Dorothy Height, 'Godmother' of 1960s Civil Rights Movement, Dies at 98

Sal holds a Political Science degree from the George Washington University. He's written about all things environment since 2007.
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Dr. Height looks to President Bush in 2004 as she is awarded the Congressional Gold Medal. Reuters/Larry Downing

Dorothy Height, 98, the pioneering female leader of the 1960s civil rights movement, died of natural causes this morning at Howard University Hospital in Washington, D.C.

Height, who stood shoulder-to-shoulder with Dr. Martin Luther King Jr. during some of the civil rights movement’s most critical moments, led the National Council of Negro Women (NCNW) for 40 years.

In a statement, President Barack Obama called her “the godmother of the Civil Rights Movement and a hero to so many Americans.”

“Even in the final weeks of her life—a time when anyone else would have enjoyed their well-earned rest—Dr. Height continued to fight to make our nation a more open and inclusive place for people of every race, gender, background, and faith,” said Obama.

When King orated his famous “I Have a Dream” speech on August 28, 1963, on the steps of the Lincoln Memorial, Height stood feet away on the platform.

One of Height’s oft-repeated phrases was, “If the time is not ripe, we have to ripen the time.”

Born on March 24, 1912, in Richmond, Virginia, Height’s civil rights activism began in her teenage years when she marched in New York’s Times Square shouting, “Stop the lynching.”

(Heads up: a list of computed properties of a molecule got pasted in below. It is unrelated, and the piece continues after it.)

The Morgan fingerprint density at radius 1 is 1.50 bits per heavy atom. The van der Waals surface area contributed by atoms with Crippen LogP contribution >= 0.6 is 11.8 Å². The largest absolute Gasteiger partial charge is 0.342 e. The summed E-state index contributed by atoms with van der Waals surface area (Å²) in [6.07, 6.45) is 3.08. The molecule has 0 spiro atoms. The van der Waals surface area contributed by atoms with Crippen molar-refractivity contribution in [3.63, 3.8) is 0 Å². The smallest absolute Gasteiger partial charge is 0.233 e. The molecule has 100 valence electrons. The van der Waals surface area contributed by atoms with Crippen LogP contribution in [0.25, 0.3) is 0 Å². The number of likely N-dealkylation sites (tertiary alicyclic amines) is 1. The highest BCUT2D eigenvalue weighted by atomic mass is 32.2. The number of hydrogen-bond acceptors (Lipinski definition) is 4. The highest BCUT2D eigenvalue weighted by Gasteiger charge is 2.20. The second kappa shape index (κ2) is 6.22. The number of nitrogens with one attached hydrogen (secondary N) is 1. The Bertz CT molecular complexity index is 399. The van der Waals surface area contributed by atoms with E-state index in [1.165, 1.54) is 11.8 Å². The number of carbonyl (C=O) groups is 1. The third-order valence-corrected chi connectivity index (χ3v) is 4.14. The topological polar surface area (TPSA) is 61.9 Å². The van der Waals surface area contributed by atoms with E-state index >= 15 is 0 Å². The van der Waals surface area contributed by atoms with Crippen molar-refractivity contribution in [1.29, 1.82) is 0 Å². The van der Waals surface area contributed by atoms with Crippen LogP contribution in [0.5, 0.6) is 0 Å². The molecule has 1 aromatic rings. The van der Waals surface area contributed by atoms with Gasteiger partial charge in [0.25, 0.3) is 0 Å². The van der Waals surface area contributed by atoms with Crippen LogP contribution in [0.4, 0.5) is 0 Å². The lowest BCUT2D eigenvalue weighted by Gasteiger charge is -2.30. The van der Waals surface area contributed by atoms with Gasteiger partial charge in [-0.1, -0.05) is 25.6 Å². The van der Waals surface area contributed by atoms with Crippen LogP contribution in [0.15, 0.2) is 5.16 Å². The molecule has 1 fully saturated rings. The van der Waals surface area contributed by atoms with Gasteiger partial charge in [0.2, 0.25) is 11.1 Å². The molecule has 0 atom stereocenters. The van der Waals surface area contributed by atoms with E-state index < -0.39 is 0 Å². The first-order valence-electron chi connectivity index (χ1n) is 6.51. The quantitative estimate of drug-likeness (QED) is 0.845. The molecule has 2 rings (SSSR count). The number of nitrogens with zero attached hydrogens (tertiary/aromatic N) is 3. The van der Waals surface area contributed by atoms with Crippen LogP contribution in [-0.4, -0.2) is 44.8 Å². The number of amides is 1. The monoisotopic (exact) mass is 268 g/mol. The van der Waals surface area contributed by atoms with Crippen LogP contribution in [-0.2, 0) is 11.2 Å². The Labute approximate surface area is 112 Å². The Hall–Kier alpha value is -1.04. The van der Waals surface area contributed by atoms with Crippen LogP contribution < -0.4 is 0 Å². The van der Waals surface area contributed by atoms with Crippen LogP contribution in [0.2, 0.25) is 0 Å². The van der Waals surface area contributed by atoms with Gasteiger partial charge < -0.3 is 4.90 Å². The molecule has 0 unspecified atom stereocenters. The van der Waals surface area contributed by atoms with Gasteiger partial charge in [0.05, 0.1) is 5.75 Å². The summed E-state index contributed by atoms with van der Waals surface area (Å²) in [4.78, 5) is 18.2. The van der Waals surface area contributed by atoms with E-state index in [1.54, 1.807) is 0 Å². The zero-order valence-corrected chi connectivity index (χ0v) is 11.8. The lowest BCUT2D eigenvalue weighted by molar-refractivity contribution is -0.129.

In 1933, Height joined the United Christian Youth Movement of North America, which broadened her sense of community activism from local causes to larger issues, such as desegregating the armed forces and banishing lynching.

On November 7, 1937, while working at the Harlem YMCA, Height escorted First Lady Eleanor Roosevelt into a NCNW meeting. This brought Height to the attention of Mary McLeod Bethune, NCNW’s founder. Bethune would eventually take Height under her wing and serve as her mentor.

In 1957, Height replaced McLeod as the Chairman of the NCNW, a position she held until 1998, when she became Chair and President Emerita.

When Obama became the first African American elected president, Height was consumed with emotion. She told Washington TV station WTTG: “People ask me, did I ever dream it would happen, and I said ‘If you didn’t have the dream, you couldn’t have worked on it.' ”

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